DEAR HARRIETTE: I have an annual subscription to my local theater company. This used to be a favorite activity for my husband and me, but everything is canceled now. The company recently sent me a letter asking if I would donate the money I spent for the subscription so that it can try to stay in business. It also asked if I would be willing to make a contribution, kind of a good-faith gesture to try to help the company stay afloat. I totally understand the situation. Most of the performers are young up-and-comers who probably have nothing now. When they weren’t on stage, I bet most of them worked in restaurants and bars that are now closed. I am happy to let them keep my subscription money, but I can’t afford to give more. Things are tight at home for me, too. How can I tell them without being rude? -- Limited Gift
DEAR LIMITED GIFT: Be direct with the theater company. Know that it will be appreciative that you are willing to donate your subscription money without the promise of entertainment in return. That, in and of itself, is generous and thoughtful. The fact that you are unable to give more is perfectly understandable.
All of us are in this together, trying to navigate how to live in the pandemic. There is no one solution. It’s tough, and we are doing our best. Give yourself credit for being thoughtful and as generous as you can. Write a note to the theater company expressing your gratitude for its creativity over time. Describe what you can offer financially, and express that this is the limit for now. Wish the company well as it weathers this storm. That’s sufficient.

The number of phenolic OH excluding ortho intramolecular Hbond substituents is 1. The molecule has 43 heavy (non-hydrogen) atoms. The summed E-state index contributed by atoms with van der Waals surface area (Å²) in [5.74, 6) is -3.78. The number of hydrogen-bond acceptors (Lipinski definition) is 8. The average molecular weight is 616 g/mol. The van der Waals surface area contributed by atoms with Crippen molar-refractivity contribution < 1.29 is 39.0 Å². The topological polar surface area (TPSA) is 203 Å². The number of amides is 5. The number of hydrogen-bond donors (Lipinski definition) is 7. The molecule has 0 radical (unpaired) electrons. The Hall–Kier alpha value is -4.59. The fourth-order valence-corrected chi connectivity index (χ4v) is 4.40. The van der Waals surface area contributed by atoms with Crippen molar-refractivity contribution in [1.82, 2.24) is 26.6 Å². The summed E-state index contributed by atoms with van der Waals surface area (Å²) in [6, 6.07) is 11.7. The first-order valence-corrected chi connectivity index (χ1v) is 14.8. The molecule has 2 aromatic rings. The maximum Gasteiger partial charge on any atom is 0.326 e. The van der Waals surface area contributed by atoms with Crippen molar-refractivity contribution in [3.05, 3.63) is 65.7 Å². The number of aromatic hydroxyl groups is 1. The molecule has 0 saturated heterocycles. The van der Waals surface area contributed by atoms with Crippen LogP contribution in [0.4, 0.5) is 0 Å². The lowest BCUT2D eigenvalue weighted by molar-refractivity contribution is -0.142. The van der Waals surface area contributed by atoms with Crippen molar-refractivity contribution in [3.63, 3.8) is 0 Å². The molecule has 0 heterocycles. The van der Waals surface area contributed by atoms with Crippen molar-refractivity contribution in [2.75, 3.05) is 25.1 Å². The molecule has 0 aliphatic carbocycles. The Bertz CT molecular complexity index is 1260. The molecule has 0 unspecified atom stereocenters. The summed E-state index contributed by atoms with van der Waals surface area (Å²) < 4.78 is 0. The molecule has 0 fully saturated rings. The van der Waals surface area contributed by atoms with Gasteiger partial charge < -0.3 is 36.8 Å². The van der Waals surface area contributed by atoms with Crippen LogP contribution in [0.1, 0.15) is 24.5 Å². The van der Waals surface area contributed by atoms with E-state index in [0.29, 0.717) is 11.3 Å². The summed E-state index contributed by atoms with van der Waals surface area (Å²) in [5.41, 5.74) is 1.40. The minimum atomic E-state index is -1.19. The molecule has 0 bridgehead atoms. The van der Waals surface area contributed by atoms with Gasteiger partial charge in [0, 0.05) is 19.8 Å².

DEAR HARRIETTE: I learned that one of my mother’s best friends is not doing well. It sounds like she is physically ill and also suffering from dementia. My mother is not well, either. The two of them used to be so close. Now I don’t even know if it is a good idea to put them on the phone with each other because they are both feeble. It’s really sad. I end up talking to each of them separately. How much should I tell my mother about her friend? I am so unsure. Obviously, they can’t visit each other. Half the time, I don’t know what my mother retains anyway. Should I make sure that she knows about her friend’s condition? -- Keeping Informed
DEAR KEEPING INFORMED: We never want to worry our elders, so it is good to be cautious. But at the same time, you should let your mother know that her friend is suffering. Without giving her the blow-by-blow, tell her a bit about her friend’s condition. If your mother is a praying woman, suggest that she offer a prayer for her friend. If possible, facilitate a call between the two of them with you on the phone. In this way, you can guide the conversation and also remember what was shared so that you can continue dialogue about it with your mother at another time.
(Harriette Cole is a lifestylist and founder of DREAMLEAPERS, an initiative to help people access and activate their dreams. You can send questions to firstname.lastname@example.org or c/o Andrews McMeel Syndication, 1130 Walnut St., Kansas City, MO 64106.)